Trip Start Oct 30, 2012
147Trip End May 30, 2013
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Where I stayed
Maylyn Guest House Vang Vieng
Read my review - 4/5 stars
Read my review - 4/5 stars
Into the hills we went on some rickety old bikes all the wrong geometry for our bodies with wheels and cranks loose on some of the roughest roads imaginable
At every junction of the road are signs directing you down various side roads to caves beyond. The straight sheer cliffs of limestone are riddled with holes everyone wants to lay claim to. Enticing descriptions of 'large cave', 'interesting rock formations', 'natural water', and
'swimming' are some of the teaser lines.
Finally I decided to try ones of these. Definitely not listed in Lonely Planet, I thought it might be nice and special to support a local and try something different. The side road in was a refreshing change of packed dirt and winding curves covered with butterflies of all shapes and colours. I don't think I've seen two the same. 10 000 Kip for the experience and we were busy trying to find our way through the rice paddies to the cave.
Well, 'special' it was. The cave was barely the width of a body and difficult to traverse. Busy trying not to slip or put your hand in something gross you could not look at anything else, not that there was anything to see. A tiny, slimy crack in the rock with a hole filled with water (which was probably filled with strange creatures with big mouths and no eyes). Swimming, we would not
After that fulfilling experience, we decided to try a more acknowledged site called the Blue Lagoon. We knew we were in the right place because the area around was covered in ripped guys swinging into water and bikini-clad girls sunbathing (the Laos people actually have a big
problem with this and find it very offensive. Everywhere you go there are requests to keep your body covered).
The cave opening was a steep 200m climb up rough rock 'steps'. Opening into a large sheltered cavern that seemed to go on and on (if you picked the right route). Past the reclining Buddha we followed the signs directing us into the actual 'cave'. Turning on our headlamps it was a difficult
climb over boulders, but then it cleared and we were amazed at the show that went by. Huge stalactites dripping into little pools. Stone glittering like travertine marble in a never ending arrangement of shapes and designs glinting just beyond the range of our lights. Stopping every once in awhile, we'd turn off the lights and just listen to the drips echoing around us. Completely alone. Seems like everyone we spoke to coming up or doing down afterwards are afraid of caves and only just poke their head in or go to the Buddha, which was fine with us!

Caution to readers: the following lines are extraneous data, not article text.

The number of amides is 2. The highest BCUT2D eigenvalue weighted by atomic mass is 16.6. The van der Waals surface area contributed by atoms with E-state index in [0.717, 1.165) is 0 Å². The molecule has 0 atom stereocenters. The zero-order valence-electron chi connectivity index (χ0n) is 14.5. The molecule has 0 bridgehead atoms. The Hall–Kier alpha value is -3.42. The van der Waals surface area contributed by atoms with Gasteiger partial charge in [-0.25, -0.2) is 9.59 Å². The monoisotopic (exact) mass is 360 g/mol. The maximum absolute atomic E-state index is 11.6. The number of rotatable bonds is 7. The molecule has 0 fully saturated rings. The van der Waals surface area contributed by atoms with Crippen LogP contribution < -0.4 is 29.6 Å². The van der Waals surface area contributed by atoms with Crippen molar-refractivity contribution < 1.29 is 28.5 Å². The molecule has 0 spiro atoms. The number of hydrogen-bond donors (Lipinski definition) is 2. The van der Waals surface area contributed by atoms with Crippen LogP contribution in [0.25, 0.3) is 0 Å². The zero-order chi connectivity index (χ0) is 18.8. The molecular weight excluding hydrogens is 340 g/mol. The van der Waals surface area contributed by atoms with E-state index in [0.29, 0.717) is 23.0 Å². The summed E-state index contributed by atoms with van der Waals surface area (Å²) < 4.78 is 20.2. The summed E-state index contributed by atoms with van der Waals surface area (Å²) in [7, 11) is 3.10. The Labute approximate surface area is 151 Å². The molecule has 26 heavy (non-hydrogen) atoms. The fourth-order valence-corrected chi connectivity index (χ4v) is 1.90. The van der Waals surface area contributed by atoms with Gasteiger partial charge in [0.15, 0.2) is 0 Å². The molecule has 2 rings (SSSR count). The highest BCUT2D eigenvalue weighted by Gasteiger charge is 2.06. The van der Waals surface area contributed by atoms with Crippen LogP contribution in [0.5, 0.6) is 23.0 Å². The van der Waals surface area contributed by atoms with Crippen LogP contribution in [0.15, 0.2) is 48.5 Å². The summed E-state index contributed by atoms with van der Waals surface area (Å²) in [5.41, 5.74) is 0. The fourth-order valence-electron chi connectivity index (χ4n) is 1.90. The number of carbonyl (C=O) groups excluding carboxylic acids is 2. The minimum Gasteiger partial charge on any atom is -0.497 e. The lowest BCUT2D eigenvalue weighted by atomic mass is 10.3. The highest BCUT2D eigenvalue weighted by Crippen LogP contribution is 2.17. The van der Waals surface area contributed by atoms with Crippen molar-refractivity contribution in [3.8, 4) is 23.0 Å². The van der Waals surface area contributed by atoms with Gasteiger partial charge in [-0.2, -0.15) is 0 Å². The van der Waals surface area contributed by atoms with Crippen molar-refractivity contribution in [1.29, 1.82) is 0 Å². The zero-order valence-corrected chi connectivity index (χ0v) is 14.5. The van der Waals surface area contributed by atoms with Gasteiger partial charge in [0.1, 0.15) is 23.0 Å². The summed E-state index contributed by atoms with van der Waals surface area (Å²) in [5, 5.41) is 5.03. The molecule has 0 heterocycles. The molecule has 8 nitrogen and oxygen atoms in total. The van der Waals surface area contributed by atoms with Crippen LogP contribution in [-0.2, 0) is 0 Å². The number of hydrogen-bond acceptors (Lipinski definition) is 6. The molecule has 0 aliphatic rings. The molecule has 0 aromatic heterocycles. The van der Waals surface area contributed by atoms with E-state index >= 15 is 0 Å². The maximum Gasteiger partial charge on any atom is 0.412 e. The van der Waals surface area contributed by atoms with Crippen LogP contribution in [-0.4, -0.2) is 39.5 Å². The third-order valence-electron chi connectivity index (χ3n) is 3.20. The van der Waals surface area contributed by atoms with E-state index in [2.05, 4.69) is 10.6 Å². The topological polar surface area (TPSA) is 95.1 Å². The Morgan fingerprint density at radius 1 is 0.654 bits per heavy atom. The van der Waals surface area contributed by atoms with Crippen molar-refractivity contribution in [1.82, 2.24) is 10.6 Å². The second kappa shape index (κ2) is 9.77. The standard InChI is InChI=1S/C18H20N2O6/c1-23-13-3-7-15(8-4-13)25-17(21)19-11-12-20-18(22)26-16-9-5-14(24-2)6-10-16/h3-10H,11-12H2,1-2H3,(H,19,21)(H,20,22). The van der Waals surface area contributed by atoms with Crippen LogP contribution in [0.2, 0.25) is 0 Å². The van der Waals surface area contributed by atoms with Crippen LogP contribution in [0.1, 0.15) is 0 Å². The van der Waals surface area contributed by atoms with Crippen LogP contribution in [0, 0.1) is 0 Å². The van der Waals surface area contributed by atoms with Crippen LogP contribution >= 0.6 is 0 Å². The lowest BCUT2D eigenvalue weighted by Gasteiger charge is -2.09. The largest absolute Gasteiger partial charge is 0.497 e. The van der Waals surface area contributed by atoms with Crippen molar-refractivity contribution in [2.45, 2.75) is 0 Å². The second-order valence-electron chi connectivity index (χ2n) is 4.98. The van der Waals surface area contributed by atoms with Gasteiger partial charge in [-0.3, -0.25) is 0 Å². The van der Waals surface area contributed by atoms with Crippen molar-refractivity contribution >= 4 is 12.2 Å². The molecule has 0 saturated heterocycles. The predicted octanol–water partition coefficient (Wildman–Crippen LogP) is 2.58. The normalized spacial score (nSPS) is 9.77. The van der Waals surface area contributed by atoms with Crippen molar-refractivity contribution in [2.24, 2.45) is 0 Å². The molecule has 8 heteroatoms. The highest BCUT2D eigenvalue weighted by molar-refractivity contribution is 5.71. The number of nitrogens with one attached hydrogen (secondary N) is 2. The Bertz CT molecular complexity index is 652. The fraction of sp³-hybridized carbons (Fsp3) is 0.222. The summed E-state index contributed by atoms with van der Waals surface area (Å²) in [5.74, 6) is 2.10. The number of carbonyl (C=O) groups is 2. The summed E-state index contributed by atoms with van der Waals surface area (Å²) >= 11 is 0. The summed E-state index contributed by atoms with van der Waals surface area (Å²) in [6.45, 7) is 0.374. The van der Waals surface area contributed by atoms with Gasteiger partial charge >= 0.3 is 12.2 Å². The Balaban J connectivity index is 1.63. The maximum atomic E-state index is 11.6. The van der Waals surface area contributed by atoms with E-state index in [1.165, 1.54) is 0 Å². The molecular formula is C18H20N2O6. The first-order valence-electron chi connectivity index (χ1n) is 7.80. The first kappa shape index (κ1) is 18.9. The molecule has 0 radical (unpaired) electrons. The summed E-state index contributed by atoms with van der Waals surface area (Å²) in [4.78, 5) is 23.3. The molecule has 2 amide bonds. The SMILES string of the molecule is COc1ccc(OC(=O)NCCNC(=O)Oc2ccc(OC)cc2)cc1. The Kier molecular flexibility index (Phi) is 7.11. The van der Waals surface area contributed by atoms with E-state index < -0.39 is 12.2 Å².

The next morning I rose early to go scout out the sunrise thinking it would be stunning
shorn rice fields rousing the chickens it seemed like time stood still...(did I mention I want to retire here?).
We decided to rent a motor bike and see things a bit further. We did the Great Eastern Jungle Loop (sounds exciting, eh?). It was about 15km of wild jungle road. Before, in Cambodia, they would talk about 'jungle' which was something a little more than a 'wood' or 'forest' consisting of tropical plants. Here, the sides of the road were an unpenetrable mass of trees interlaced with vines creating a web going up and a curtain coming down. Further covered with ferns and other plants with the occasional spike of bamboo soaring above. More mountainous than just karsks, there were sweeping valleys covered with this unending green. A tiny road twisted and turned and climbed steeply. Even with both brakes fully engaged the bike would still slide down the rough surface. About half way around the loop we stopped at the Kaeng Yui waterfall. A lovely 300m walk through the jungle with butterflies swirling around wherever we stepped getting higher and higher upstream. Finally, there was a moss covered cliff face with a gentle mist pouring down landing in a shallow pool sounding like rain. I could have sat there for hours.
Sitting on our balcony in the tropical garden overlooking the mountains, I watch the sky slowly darken as the butterflies went to bed. Birds and bats come out for their evening meal. The sky fades and the first stars begin to glint through the dark. Then the frogs, crickets and other Lao-tian singers start up an orchestra that's so loud it's almost difficult to speak over. I'm dying for a glass of red wine. What would be more perfect on an evening like this? But alas, it's gone the way of Brian's cream in coffee. The few bottles I've been able to find for sale are 2008 French bottles which have been sitting in sunny shop windows so long the price has faded away. I'm sure they're not very tasty, plus they're 5 times the price they should be. Brian's happy with his $2 bottle of kick-ass Lao whiskey...I'll have to wait a bit longer.